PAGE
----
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a lot but it was two dollars more than everybody else in high school. which was really great and i was acting. and i was able to perform. they were patient. they got me the historian to work with, and rex and the crew that was before really came in and mentored me in the work. for me it was an initially just an acting job. i didn't think about the power of what i would be doing. and i always liked history as a kid. i always understood african american history because my parents were adamant about it when i was growing up. whenever i had that special report an english class or history class whatever it was, they would tell me why don't you write about this person. why don't you write about this person and share with your classmates. that's when i did. i didn't have the same anxiety about talking about in sleeved people. however, it didn't take long on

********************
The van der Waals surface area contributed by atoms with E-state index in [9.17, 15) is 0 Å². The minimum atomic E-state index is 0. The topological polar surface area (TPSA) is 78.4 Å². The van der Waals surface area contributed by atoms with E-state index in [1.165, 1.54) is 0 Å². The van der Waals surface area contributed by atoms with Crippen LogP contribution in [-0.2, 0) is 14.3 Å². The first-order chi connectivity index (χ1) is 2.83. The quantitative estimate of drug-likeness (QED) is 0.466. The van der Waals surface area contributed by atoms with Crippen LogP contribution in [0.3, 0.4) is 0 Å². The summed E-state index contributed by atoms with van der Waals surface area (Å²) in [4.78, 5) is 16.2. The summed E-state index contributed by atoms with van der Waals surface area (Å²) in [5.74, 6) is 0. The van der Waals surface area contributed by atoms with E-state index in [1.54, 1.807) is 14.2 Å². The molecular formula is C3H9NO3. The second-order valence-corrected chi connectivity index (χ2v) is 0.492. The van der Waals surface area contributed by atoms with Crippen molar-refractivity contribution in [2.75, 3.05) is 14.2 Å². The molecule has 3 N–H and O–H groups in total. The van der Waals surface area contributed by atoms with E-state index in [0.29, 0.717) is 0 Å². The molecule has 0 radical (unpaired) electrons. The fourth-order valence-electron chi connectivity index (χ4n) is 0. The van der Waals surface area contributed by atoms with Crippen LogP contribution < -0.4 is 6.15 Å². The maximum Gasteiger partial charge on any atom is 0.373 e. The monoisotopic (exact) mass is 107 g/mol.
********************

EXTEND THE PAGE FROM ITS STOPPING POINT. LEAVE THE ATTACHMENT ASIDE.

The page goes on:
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the street for me to learn. we've talked about this in the past, that it was within the first week. i was portraying someone my age, her name was rebecca and she belong to the blair family at the apothecary. mr. blair was sick and dying. the storyline was if he died was going to happen to rebecca? was gonna get sold off to pay his debts? issuing a live off and run off and go live with and blair? it was a tearjerker and i milked it. for all that i had. and then i went out and sat on the barrel out in front of the apothecary waiting for the next cycle of visitors to go through. and a visitor, a man walked up to me and asked me how does it